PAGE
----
Iowa pharmacist Bob Greenwood, BSPHA’77, recalls the moment it all sunk in for him — vividly. More than 40 years later, he still can’t talk about it without a crack in his voice, tears in his eyes.
It was the mid-’70s, and he was a Creighton pharmacy student. Back then — decades before the University would formalize its interdisciplinary health sciences education efforts — pharmacy students made rounds with medical students and residents at Creighton Memorial St. Joseph Hospital on 10th Street.
One day, Greenwood was helping tend to a patient who’d had a stroke. The medical team had done everything they could for the patient, but it was time to deliver the hard news to his family.
“I remember the attending physician asking who would come with him as he told our patient’s family that we had done all we could for him, however the damage was too severe for a recovery, and that he would die in the next few hours,” Greenwood says. “I volunteered and helped deliver the sad message, and it was truly a game-changer in my life, to have been on the delivery end of an end-of-life message. I’ll never forget that day.”
It was, he says, just one of those moments — when he learned the meaning of empathy, learned the importance of doing what’s best for his patients. The lessons of that day resonated through the rest of his career.
“I don’t think I could have learned that level of empathy anywhere else,” he says. “The clinical training we received at Creighton was second-to-none.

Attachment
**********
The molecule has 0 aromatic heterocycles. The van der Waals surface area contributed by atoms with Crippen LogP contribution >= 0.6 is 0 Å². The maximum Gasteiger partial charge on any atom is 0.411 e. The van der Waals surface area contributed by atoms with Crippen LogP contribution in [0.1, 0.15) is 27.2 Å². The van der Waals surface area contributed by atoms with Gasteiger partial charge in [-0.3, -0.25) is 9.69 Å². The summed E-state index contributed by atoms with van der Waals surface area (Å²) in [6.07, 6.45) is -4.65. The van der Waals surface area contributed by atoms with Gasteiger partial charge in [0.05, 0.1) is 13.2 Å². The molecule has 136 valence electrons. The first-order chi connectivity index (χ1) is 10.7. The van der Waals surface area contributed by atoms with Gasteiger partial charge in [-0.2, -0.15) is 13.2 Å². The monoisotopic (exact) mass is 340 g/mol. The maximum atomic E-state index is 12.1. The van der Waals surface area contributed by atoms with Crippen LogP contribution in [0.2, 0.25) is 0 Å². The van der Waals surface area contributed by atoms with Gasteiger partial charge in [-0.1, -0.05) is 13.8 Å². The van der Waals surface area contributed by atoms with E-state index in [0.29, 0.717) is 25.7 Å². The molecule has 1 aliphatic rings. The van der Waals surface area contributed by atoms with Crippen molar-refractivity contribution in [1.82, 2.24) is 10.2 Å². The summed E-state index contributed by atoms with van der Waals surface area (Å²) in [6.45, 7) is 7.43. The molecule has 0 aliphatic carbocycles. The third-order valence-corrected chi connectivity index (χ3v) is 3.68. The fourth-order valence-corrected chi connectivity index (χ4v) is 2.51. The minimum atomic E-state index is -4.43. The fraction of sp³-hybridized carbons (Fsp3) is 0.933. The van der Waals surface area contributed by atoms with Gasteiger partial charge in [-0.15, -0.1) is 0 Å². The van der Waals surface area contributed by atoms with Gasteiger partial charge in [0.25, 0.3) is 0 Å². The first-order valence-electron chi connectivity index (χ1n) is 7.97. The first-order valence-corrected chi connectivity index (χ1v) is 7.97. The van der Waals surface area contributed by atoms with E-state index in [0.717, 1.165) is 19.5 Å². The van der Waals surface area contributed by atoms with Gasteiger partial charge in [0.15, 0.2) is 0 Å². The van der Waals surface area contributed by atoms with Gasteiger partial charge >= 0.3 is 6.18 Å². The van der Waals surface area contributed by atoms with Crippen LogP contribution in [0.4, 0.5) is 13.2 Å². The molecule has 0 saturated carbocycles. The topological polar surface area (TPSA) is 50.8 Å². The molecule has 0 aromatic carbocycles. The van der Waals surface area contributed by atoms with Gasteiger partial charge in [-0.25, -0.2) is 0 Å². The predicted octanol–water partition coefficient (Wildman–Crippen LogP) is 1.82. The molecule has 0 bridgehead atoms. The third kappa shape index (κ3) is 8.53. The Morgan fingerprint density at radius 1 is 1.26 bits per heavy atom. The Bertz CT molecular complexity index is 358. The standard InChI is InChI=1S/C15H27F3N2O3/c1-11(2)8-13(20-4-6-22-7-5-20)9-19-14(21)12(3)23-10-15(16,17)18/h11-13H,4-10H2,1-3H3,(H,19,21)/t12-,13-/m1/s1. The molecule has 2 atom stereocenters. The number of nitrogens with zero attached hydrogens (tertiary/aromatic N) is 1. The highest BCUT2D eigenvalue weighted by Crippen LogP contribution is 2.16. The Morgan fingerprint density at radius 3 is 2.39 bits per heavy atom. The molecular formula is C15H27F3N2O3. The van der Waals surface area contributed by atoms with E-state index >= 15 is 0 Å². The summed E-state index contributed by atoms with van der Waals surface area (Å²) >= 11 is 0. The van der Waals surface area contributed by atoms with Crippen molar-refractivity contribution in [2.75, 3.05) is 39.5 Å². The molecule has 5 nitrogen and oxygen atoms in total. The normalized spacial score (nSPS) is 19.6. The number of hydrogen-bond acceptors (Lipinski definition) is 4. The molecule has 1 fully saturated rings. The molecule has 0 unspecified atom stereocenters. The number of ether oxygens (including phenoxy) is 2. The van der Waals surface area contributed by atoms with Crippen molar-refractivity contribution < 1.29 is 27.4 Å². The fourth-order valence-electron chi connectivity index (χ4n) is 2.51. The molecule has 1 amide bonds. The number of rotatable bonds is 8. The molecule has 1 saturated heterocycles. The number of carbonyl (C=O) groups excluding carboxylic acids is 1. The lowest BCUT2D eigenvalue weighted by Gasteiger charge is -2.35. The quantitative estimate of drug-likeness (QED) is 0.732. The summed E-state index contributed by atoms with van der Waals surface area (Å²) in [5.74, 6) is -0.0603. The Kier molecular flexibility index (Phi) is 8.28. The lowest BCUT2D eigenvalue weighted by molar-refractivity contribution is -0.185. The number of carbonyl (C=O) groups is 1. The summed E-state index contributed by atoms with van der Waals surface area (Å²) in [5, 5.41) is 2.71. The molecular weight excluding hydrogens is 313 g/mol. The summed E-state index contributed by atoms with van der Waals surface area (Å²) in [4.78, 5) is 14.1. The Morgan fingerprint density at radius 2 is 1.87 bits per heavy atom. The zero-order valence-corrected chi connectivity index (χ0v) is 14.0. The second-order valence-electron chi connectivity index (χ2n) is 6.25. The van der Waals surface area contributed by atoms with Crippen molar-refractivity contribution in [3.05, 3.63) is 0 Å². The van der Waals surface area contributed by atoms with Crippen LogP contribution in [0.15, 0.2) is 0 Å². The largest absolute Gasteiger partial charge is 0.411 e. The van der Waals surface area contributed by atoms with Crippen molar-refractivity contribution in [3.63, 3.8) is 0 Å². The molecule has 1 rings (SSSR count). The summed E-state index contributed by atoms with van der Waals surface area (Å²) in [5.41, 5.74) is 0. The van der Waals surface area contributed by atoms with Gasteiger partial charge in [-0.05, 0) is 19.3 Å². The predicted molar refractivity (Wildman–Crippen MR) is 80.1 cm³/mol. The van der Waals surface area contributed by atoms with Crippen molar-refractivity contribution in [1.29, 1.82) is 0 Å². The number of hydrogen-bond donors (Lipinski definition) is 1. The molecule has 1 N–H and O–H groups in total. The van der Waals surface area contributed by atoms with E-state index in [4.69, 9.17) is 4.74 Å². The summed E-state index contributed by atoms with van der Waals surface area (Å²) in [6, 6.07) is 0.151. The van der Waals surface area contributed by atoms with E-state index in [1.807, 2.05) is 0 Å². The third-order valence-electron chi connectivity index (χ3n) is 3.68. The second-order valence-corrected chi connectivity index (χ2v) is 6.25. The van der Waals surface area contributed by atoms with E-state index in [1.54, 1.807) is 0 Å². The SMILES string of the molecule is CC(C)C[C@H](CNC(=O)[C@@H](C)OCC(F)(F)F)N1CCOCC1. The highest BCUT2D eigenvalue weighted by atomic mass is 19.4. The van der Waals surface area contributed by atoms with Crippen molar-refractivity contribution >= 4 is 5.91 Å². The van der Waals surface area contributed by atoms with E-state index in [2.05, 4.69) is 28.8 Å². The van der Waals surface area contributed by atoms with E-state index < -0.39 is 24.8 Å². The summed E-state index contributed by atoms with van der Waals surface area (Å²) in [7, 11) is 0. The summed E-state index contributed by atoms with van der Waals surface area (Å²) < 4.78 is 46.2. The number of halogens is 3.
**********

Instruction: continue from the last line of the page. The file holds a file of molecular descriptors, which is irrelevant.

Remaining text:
“Now, this gift … it’s my way of saying ‘thank you.’”
Bob and Cheryl “Chery” Greenwood, of Waterloo, Iowa, recently made a significant gift to the Creighton School of Pharmacy and Health Professions, and the University has renamed the newly renovated pharmacy skills lab in their family’s honor.
The Greenwoods’ commitment to Creighton has stayed strong in the four decades since Bob graduated. His and Chery’s children all attended Creighton — Tim, BA’09, JD’13; Joe, PHARMD’18; and Abby Greenwood, who finished her degree elsewhere.
A 2014 recipient of the Alumni Merit Award, Bob has served on SPAHP’s alumni advisory board and this year joined Creighton’s Board of Trustees. He’s also taught at the University as an adjunct professor and preceptor. And he and Chery make it back to most Reunion Weekends and to as many Creighton basketball games as time allows.
“Creighton will always be a special place for our family,” Chery says. “We’ve been very blessed, and Creighton is a big part of our success.”
Bob comes from Farley, a small eastern Iowa town his family helped to shape.
When Bob’s father returned to Farley after serving in World War II, he opened a grocery store on Main Street. Bob’s uncle ran a bowling alley nearby. His was a family of businessmen and community leaders, many of whom served in local government and other groups.
Bob caught the entrepreneurial bug at an early age. His senior year at Western Dubuque High School in Epworth, Iowa, he helped form the inaugural Junior Achievement Company. He also helped write a business plan, form the venture to the manufacturer and market a product — wooden candle and napkin holders, made and assembled in his high school’s shop.
“I wanted to own a business, but I also loved chemistry and knew I wanted to be a pharmacist,” he says. “Owning my own pharmacy was always part of the plan.”
He eventually succeeded — a few times over. He and Chery now own multiple pharmacies throughout Iowa.
Shortly after graduating Creighton, Bob moved to Waterloo and opened a pharmacy with a few partners. Within a decade, he and his family would own a Waterloo pharmacy outright, gradually adding locations in the years that followed.